Laura, Gigi and I went to Philly at the end of January to visit the city and some friends we have up there. As soon as we arrived we were thrown into the social scene of UPenn. We stayed with Josh, boyfriend of Linda, and his house had a cool downstairs bar and was full of people from the get-go. We headed to a local bar, which was a lot different from the UNC nightlife, but fun nevertheless.
The next day, we raised our heavy heads and headed in to Philly centre. We saw the Liberty Bell, a symbol of freedom in the US, and the Independence Hall, which is where the famous declaration was signed. It was nice to get a bit of culture, and the weather was lovely, which helped. There we had a romantic reunion with Liz, our good friend who studied abroad at King’s, and we got the train back to hers.
Liz lives in Doylestown, Pennsylvania, which for the Gilmore Girls fans among you is basically the real life version of Stars Hollow. Her house is white and beautiful, and we had a great catch up night there. The next day, Liz drove us up to Amish Country.
I’m sure most of you reading this know about my infamous association with the Amish; for those of you who don’t, here’s a summary. When I was in Year 10, our English class had to give a speech on ‘something that interests’ us. I had just devoured ‘Plain Truth’ by Jodi Picoult, and thus decided upon the Amish. I researched, prepared and practised my speech… it was fine. But as I began to deliver my speech to my English class, I said ‘The Amish, pronounced Ah-mish…’ Looks fine written down, doesn’t it? But aloud, its kindof dumb. So the entire class erupted in laughter, and I was mortified, and had to stop my speech. From there on in I was forever associated with the plain-clothed people, which I have embraced, even dressing up as an Amish wife for Thanksgiving.
Thus, as my bucket list for America has grown, one of my essential pitstops has always been Amish Country. So, that’s why on Saturday, we all headed for Intercourse. Yes, Intercourse, the town. The irony wasn’t lost on the souvenir shops either. First of all we visited a model Amish village, touring an Amish house and seeing their way of life. Then we decided to experience it first hand. We drove through the town, meeting Amish people on the way as their horse and buggies rode past.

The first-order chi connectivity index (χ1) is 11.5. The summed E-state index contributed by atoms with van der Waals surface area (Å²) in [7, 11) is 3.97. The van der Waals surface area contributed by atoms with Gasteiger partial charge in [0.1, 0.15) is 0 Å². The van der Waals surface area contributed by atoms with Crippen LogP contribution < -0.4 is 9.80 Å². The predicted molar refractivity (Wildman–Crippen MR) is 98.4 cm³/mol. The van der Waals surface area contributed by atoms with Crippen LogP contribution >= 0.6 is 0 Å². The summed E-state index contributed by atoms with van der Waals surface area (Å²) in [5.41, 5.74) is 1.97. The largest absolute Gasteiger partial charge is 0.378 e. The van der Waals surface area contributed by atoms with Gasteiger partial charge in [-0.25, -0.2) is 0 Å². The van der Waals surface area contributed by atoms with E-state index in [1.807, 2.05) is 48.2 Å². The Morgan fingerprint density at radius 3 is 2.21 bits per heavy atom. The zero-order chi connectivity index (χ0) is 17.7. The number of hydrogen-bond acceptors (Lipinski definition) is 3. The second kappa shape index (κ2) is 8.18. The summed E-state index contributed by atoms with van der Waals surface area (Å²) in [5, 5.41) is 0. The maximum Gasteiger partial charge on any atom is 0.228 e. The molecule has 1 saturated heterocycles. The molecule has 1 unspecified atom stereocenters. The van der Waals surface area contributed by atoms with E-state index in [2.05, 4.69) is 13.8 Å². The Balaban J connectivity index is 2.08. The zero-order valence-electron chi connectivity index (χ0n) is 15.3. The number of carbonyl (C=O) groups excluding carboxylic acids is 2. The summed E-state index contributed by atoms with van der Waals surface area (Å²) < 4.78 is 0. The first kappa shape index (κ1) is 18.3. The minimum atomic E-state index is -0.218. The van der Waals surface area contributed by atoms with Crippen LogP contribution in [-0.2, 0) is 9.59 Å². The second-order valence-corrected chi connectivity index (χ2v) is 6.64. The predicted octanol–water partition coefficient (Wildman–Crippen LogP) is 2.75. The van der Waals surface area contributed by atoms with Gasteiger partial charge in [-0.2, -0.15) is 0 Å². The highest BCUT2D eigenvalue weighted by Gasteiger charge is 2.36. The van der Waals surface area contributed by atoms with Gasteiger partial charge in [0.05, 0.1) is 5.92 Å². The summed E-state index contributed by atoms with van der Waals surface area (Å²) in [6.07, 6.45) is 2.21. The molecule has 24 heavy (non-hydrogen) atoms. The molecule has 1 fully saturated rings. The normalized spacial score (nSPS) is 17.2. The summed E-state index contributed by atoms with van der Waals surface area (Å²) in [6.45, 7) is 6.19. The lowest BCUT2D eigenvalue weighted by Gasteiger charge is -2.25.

I found it fascinating that these people live an untouched, totally preserved way of life. I learnt that the people were invited over by William Penn himself, who knew of their persecution in Germany and the Netherlands, and wished for their farming knowledge and expertise. Indeed, Amish farming materials are still produced and sold today. Its true that they hate being photographed, but I managed to snap a few subtle pictures. What I was glad about was that Laura, Gigi and Liz - none of whom have the slightest affiliation with the Amish - seemed to really enjoy the day. It was really like stepping into the past, a real experience.
Back to Philly we went, and we headed out to an Indian. It was nice to have a taste of home… how ironic. And most of the eateries in Philly are BYOA because the licensing laws are tough, so we chowed down with our New England cider. Food was followed by a UPenn dubstep party… yes, they have a very different idea of dubstep in America, but it was good craic nonetheless. One guy I met told me he’s planning on taking a dubstep tour of Europe this summer… wow. UPenn as a whole was a nice place, very prestigious feeling, but I’m glad I ended up at Chapel Hill. The people I met were lovely, but the vibe was EXACTLY like ‘The Social Network’ - Sorkin and Fincher got the Ivy League driven-coolness spot on. Plus, Philly was a dark, grey city - I like my sunny Carolina.
On the final day, we decided to squeeze in another ounce of culture and hit up the Museum of Art. A majestic building upon a hill, the gallery has beautiful views of the entire city of Philadelphia. Cue another photo. When we went in, we realised the museum was not free, and was in fact $20. As poor students, we debated leaving, and were overheard by a museum guard. She approached us, offered us pins, and let us in for free as her guests. I was genuinely touched by such a lovely gesture by someone who we didn’t know. So we perused the art, and headed back into the centre, where we met Liz at the Philadelphia Chocolate Factory. One word: delicious. We won’t discuss how much time or money was spent there, but lets just say it was worth it. We flew home satisfied after a wonderful weekend.